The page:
Little Simz is an enigma. Her 2019 breakthrough, Grey Area, received a Mercury nomination, forcing people to sit up and take notice of one of the brightest artists to come out of Britain over the last decade. Sometimes I Might Be Introvert sees Simz raise the stakes as she takes an introspective look in the mirror across the album’s mammoth 19-tracks.
While the length of the record is somewhat daunting, with Simbi driving at the wheel, it never drags, and there’s a captivating flow to the album with every track carefully placed next to one another. Her wily use of interludes provides Introvert with bundles of cadence, and as a listener, you completely lose yourself within her creation.
There are few more tiresome claims about music than the notion that rap lacks a broad range of emotions. Famously, Post Malone got into hot water for stating: “If you’re looking for lyrics, if you’re looking to cry, if you’re looking to think about life, don’t listen to hip-hop.” He later backtracked on his comments, blaming alcohol, and said personally, he’d rather listen to Bob Dylan if he was in a tearful mood. Yet, this is a genuine opinion that many holds, and Sometimes I Might Be Introvert will change that thought process. It’s packed with heartbreaking and soul-stirring energy as she cripples with the duality of her life.
The album begins with the thumping drums of the titular single, Introvert, which gets the theatrical record racing out traps. The track sees Simz wrestle with her success as she contemplates, “I hate the thought of just being a burden, I hate that these conversations are surfaced, Simz the artist or Simbi the person?”. That last line epitomises the whole essence of her fourth album and particularly hones in on the closing double salvo of tracks, ‘How Did You Get Here’ and ‘Miss Understood’. The latter sees Simz drifting from a close friend after finding out the hard way why people are reluctant to mix business and pleasure. On the track, she even admits, “I write words for a living but still can’t communicate”.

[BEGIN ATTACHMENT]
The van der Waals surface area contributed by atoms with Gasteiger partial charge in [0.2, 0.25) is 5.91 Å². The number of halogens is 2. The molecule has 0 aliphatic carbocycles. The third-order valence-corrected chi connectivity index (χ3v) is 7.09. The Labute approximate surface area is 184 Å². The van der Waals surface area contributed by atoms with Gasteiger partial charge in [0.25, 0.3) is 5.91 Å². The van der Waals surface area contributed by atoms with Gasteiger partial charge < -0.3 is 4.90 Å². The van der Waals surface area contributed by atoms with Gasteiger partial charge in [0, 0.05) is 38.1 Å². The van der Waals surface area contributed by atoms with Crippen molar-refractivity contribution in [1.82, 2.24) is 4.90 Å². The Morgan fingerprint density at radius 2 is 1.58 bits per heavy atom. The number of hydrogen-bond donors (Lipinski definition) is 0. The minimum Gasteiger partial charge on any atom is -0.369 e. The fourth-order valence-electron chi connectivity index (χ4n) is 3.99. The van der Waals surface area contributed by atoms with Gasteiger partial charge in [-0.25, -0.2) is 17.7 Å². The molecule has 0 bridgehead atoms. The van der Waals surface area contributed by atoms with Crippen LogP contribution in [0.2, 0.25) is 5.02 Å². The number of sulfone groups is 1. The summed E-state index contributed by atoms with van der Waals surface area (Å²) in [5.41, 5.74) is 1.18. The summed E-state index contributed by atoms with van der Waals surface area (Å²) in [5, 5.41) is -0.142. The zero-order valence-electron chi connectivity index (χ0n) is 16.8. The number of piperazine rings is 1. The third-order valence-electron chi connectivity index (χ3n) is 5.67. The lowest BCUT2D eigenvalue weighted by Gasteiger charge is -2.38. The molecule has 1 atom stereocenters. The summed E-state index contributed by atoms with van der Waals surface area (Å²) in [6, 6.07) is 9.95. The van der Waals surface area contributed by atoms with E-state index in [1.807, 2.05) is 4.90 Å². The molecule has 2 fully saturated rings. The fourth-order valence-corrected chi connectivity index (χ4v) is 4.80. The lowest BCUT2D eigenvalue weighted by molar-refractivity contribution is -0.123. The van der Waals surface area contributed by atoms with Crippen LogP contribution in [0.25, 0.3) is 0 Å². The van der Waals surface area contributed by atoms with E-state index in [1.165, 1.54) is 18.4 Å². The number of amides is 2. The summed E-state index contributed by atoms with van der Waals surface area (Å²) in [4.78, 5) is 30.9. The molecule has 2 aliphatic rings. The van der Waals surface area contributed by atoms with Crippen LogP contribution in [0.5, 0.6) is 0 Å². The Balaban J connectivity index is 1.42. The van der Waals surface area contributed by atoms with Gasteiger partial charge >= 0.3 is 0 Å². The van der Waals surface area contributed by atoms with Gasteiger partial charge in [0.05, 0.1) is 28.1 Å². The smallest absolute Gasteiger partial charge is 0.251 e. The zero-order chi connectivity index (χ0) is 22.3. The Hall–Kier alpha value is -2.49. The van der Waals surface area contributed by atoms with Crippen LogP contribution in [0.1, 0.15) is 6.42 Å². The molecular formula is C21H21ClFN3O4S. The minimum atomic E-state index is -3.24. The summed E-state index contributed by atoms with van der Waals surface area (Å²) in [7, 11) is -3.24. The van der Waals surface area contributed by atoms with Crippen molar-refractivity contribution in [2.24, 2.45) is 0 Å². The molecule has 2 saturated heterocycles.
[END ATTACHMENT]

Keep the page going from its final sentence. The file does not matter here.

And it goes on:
Sometimes I Might Be Introvert feels like an evolution for Simbi, who is coming to terms with her status, and realising that despite the adulation, she’s still the same quiet kid who continues to spend most of her time escaping inside of her head. ‘I See You’, meanwhile, features a luscious guitar line that could seduce anybody and shows Simbi’s versatility once more as she flexes her more delicate side. Simbi then takes it one step further on ‘The Rapper That Came To Tea’, a track blessed with a rousing, uplifting speech from a Queen’s English accent, which is followed up by the aggressive ‘Rollin Stone’. It is here that Simz goes hard and proudly says with her chest, “Mummy handled business, Papa was a rollin’ stone, I’m a mix of both, there ain’t no bitch-boy in my bones.”
Two people who deserve tremendous credit for their immense work in creating one of 2021’s musical masterpieces are Rosie Danvers, who worked magic as the strings arranger and producer Inflo. The mysterious latter is the genius behind Sault, and he also worked on Michael Kiwanuka’s imperious Mercury-winning third album. Together, they coax the best out of Little Simz and offer up an extensive spiralling playground that adds an unquantifiable weight of gravitas to Sometimes I Might Be Introvert. Additionally, there’s a different flavour to be devoured on each track. Take the pop-tinged dancefloor-ready, ‘Protect My Energy’, separated just by a short interlude from the Afrobeat anthem, ‘Point and Kill’.
Simbi has a skill set that’s rare to find, she’s as three-dimensional as humanly possible, and nothing should stand in the way from Sometimes I Might Be Introvert being her crowning moment.
Albums of this length usually contain multiple songs there to make up numbers to register more plays on streaming services. On the contrary, Simz makes every track count, and they each come together to create an intricate, nuanced image of the 27-year-old through these subtle snapshots, which cultivate together effervescently.
Sometimes I Might Be Introvert is out on September 3rd through Age 101 Music, in association with AWAL.